Every child should, by right, have access to a good primary and secondary school, and these schools should be managed and funded locally.

Eric Leach's picture
In any society it's not asking too much that people can access, ideally within walking distance, a good school, good medical facilities and effective law and order services. In a country which is allegedly one of the top 10 richest countries in the world one should be able to expect consistently good infrastructure facilities everywhere.

As well as this, the provision and maintenance of these vital services must be within local democratic control.

Free Schools and Academies remove schools from the local community and from local democratic control. This is inappropriate. My local State Secondary school has been supported by the local community in so many ways for 81 years. It now wants to turn its back on this community investment and get its funding from central government and make up its own rules on admissions, teachers terms and conditions and goodness knows what else. When I was a Governor at this school it had an autocratic Head who ran the 'opting out' campaign in the 1980s against the wishes of the staff and the Governing Body. I worked with others to force him into leaving. An hey presto here is his successor 20 years later trying to 'opt out' yet again.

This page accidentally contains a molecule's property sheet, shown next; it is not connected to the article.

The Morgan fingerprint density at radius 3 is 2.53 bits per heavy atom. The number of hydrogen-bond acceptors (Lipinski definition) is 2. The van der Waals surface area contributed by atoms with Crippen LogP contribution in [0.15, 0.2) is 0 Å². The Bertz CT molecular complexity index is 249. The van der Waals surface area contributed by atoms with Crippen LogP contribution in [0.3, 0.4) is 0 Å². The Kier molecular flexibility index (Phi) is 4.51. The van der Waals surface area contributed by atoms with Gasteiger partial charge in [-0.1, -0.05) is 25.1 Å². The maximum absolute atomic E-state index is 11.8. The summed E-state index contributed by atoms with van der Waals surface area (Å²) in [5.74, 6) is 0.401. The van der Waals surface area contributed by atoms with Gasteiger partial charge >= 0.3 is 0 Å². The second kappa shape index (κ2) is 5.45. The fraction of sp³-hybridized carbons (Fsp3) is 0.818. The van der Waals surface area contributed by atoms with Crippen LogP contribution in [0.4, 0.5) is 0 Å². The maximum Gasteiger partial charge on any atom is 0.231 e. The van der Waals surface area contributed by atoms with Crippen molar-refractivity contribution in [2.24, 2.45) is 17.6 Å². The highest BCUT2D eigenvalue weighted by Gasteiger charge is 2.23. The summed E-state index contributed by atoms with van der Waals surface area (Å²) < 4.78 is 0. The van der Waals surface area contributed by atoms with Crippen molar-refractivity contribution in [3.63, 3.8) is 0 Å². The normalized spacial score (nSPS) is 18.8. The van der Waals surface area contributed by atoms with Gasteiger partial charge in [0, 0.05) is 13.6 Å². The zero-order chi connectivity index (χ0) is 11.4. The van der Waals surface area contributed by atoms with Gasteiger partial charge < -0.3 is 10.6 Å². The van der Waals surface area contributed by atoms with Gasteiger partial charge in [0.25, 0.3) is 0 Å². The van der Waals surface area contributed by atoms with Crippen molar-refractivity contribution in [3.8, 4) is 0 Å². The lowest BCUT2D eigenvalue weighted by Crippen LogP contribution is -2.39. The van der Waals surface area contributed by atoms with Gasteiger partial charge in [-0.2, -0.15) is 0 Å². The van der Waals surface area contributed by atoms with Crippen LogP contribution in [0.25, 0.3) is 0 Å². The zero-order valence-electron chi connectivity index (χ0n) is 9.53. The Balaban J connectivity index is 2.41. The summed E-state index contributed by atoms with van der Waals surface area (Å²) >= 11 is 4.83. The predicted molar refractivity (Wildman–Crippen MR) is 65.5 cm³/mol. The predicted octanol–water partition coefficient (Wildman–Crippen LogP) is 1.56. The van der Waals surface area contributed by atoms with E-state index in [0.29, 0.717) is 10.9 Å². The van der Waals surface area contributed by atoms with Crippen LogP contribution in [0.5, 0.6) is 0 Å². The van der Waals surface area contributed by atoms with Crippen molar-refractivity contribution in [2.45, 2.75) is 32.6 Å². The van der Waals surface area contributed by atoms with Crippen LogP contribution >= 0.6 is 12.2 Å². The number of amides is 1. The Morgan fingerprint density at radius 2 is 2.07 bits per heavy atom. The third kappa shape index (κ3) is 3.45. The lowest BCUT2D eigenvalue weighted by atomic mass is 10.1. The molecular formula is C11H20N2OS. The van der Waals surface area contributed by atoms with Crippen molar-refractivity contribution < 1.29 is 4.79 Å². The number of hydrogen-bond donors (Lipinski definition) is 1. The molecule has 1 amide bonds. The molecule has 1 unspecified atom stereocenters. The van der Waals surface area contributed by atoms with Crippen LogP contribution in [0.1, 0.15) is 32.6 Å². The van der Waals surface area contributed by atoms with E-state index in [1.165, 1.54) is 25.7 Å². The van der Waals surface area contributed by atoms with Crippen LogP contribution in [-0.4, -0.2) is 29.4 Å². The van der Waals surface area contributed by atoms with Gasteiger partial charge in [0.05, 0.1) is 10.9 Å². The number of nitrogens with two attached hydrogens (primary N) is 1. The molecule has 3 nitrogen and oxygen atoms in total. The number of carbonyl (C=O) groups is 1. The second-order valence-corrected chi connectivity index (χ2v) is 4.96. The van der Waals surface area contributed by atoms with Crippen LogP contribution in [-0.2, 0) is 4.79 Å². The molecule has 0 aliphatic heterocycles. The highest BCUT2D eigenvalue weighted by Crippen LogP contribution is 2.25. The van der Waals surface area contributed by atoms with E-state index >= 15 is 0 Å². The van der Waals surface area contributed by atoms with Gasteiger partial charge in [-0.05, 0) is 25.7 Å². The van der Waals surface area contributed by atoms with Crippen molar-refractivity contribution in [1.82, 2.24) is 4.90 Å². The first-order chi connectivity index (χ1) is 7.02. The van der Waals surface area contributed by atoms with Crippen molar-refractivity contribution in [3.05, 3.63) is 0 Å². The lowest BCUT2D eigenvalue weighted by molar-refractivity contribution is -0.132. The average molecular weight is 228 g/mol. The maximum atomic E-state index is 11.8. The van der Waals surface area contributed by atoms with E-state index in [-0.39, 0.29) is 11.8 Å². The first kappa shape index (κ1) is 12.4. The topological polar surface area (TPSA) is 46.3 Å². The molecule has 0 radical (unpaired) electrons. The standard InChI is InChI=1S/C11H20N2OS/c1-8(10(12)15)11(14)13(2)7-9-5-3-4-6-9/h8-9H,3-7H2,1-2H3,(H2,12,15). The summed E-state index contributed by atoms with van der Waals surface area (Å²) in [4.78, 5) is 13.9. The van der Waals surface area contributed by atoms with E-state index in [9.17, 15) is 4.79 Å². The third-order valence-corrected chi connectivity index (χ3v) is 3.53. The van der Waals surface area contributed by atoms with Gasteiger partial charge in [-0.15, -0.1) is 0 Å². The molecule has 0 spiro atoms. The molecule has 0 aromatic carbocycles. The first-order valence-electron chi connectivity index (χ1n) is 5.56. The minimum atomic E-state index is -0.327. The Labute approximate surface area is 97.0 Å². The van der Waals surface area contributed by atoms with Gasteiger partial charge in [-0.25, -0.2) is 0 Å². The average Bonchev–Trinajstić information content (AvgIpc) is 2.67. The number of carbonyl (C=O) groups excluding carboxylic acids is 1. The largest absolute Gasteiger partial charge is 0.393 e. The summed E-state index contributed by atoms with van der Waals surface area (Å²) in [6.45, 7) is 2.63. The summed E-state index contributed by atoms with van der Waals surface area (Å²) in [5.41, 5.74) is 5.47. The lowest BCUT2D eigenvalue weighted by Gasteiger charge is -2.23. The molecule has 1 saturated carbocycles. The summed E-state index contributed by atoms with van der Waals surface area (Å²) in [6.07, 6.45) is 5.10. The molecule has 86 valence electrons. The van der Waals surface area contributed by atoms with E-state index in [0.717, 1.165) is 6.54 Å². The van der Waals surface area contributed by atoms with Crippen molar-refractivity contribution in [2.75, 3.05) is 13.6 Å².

So what is needed is eternal vigilance on this issue.
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Melissa Benn's picture
Wed, 22/06/2011 - 20:29

I like that - eternal vigilance. Quite right. And protest, when appropriate.

Ben Taylor's picture
Wed, 22/06/2011 - 22:09

What about Mr Young's protest? Still no answer to that one as far as I can see. Don't forget he is a parent first before anything else. Please start to answer that before anything else.

Allan Beavis's picture
Wed, 22/06/2011 - 22:18


Ben Taylor's picture
Wed, 22/06/2011 - 22:29

Quote: "And protest, when appropriate." = WLFS and all applicants, that by applying to go there, also protest against their existing schools. By extension applies to all other free school applicants.

Sarah's picture
Wed, 22/06/2011 - 22:47